Insurance: The Common Insurance Points
Article by Gregory Upkeep
Most people will be familiar with insurance in some form or another. We all have taken out home insurance, car insurance or credit insurance among others. Insurance contracts are long and complex documents with a lot of small print. Sometimes even a lawyer would get lost in the complexities involved in them. However, there are a few features that all insurance contracts must have in common.
All insurance contracts will cover a chance event that may or may not occur. This is the risk you are insuring against. The event may be a fire in your home, a car accident, medical costs or virtually any other event. The sole exception to this is life insurance, which covers your death. This is an event that is bound to occur, however, it is the timing of death that is uncertain here.
There must be some quantifiable economic loss. Insurers will take on risks, but they must be able to quantify and predict the loss involved. The insurance company must be able to know roughly what kind of loss will be involved should the event occur. The loss must be quantifiable in monetary terms. For example, you may be able to insure yourself for medical expenses or a new car, but not for the sadness you experience as a result of an accident.
The loss must be definite. Again, insurers must know what kind of financial risks they are taking one; otherwise they will not be able to set the price of the premium.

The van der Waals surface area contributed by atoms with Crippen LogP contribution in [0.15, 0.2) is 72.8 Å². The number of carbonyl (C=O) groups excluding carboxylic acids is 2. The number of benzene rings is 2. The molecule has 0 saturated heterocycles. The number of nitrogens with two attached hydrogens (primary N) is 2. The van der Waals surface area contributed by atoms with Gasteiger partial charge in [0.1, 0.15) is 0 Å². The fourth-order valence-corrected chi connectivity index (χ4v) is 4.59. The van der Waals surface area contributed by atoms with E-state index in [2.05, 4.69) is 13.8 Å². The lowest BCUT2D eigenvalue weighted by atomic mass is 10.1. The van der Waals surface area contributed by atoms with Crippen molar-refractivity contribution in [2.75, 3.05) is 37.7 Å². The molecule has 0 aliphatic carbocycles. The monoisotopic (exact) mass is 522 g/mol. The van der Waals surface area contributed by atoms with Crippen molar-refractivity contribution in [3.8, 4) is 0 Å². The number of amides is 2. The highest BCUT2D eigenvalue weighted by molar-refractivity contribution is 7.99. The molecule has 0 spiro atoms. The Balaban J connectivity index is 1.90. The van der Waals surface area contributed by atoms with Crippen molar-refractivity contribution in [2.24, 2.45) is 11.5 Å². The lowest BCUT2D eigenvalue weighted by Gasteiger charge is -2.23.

The loss must be significant. The financial cost of the insured risk must justify the administrative costs of the insurance contract. Suppose you want to insure a racehorse. Someone will come from the insurance company, assess the value of the horse, write up a contract stating what’s covered and what conditions you must meet, calculate the premium and issue the contract. This will be worth all the effort for a valuable racehorse. However if you wanted to insure your goldfish, it would be difficult to justify the effort involved in setting up the contract.
The loss must not be catastrophic. What is catastrophic will depend on the size of the insurer and the assets they have available. But the insurance will not be worth anything if the loss is more than the insurer could afford. For example, insuring against an earthquake will often be impossible as the losses, should the event occur, would be impossible for the insurance company to ever pay out.
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